Brain Awareness: Soccer Players May Offer Clues to Collective Movement

As part of an investigation into why humans move as they do in crowds, UConn researchers compare the flocking behavior of soccer players with that of inanimate particles. (MLADEN ANTONOV/AFP/Getty Images)
As part of an investigation into why humans move as they do in crowds, UConn researchers compare the flocking behavior of soccer players with that of inanimate particles. (MLADEN ANTONOV/AFP/Getty Images)

Part of a series of posts for Brain Awareness Week, March 12-16.

Playing a team sport like soccer requires balance, coordination, judgement of depth, and speed. You might think we can do all these things thanks to our brains. But it turns out that to move in a coordinated group, you don’t need a brain. In fact, sometimes things that aren’t even alive can do it.

UConn psychologist and director of the Center for the Ecological Study of Perception and Action James Dixon and Maurici López-Felip, a graduate student in his lab who formerly played on the Catalan National Team, are researching why humans move as they do in crowds, on the street, and especially on the soccer field. To do this, they’ve teamed up with UConn chemist Jim Rusling and Dilip Kondepudi, a physicist at Wake Forest University, as well as soccer gurus from FC Barcelona. The first behavior they’re looking at is flocking.

Birds flock. Little kids chasing a soccer ball flock, too. Inanimate objects can also flock. For example, little bits of benzoquinone floating on the surface of a pool of water tend to flock, even when they start out randomly strewn across the surface. See video. The bits gradually dissolve in the water, and it’s this dissolving action that makes them move around. Inevitably, they end up flocking together. Dixon and the other researchers have shown that when the dissolving particles flock, they dissipate energy more efficiently. Since natural systems tend to move toward lower-energy states – think of rocks rolling downhill – if flocking helps particles spend energy faster, it’s the natural thing to do.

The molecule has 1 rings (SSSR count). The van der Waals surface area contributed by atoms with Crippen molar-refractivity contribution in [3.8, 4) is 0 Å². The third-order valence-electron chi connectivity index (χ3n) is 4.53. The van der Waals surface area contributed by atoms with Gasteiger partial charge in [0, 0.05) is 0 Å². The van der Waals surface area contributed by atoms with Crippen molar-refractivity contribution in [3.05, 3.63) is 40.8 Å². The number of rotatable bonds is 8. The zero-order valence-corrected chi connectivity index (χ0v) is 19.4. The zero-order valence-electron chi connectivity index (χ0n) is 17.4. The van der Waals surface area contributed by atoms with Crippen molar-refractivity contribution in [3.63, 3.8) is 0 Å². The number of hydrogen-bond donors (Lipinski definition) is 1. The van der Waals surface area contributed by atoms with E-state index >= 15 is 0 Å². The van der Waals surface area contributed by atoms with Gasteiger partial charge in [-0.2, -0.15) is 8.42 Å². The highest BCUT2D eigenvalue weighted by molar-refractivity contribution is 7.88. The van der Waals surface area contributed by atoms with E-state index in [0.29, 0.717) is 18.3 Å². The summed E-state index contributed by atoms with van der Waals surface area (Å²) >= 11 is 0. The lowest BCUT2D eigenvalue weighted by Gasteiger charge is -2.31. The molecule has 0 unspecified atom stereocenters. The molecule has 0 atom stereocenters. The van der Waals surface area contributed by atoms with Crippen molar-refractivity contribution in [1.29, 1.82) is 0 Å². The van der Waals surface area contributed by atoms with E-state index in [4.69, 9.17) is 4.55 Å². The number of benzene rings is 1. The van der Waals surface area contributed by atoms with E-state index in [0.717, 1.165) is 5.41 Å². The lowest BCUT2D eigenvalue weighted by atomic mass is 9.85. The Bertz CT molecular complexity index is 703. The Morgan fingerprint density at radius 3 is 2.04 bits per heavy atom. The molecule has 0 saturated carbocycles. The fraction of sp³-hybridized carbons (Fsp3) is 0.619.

What does this have to do with brains? Humans and other living beings are essentially energy dissipation systems that sustain themselves through generations. If flocking is a natural behavior, something that dissipative systems just do, maybe it’s something our brain doesn’t have to think about. There’s probably other behaviors that come equally naturally to us, cued either by the environment or other people. Dixon and López-Felipe are currently analyzing data from FC Barcelona’s soccer players to develop a model of collective movement that includes flocking and potentially other behaviors. The team is interested in learning how they could potentially help their players move better and faster – you might even say instinctually – and win more. 

“Brains are a good thing, we like having them,” Dixon says. “But it seems like a good idea to put as little burden on our computational systems as possible.” Evolution doesn’t want us to strain our brain. And neither do soccer coaches. 

Dixon’s research is supported by grants from the Connecticut Institute for the Brain and Cognitive Sciences, as well as the National Science Foundation’s INSPIRE program (#1344275).

Read more about UConn research on the brain in the series Brainstorm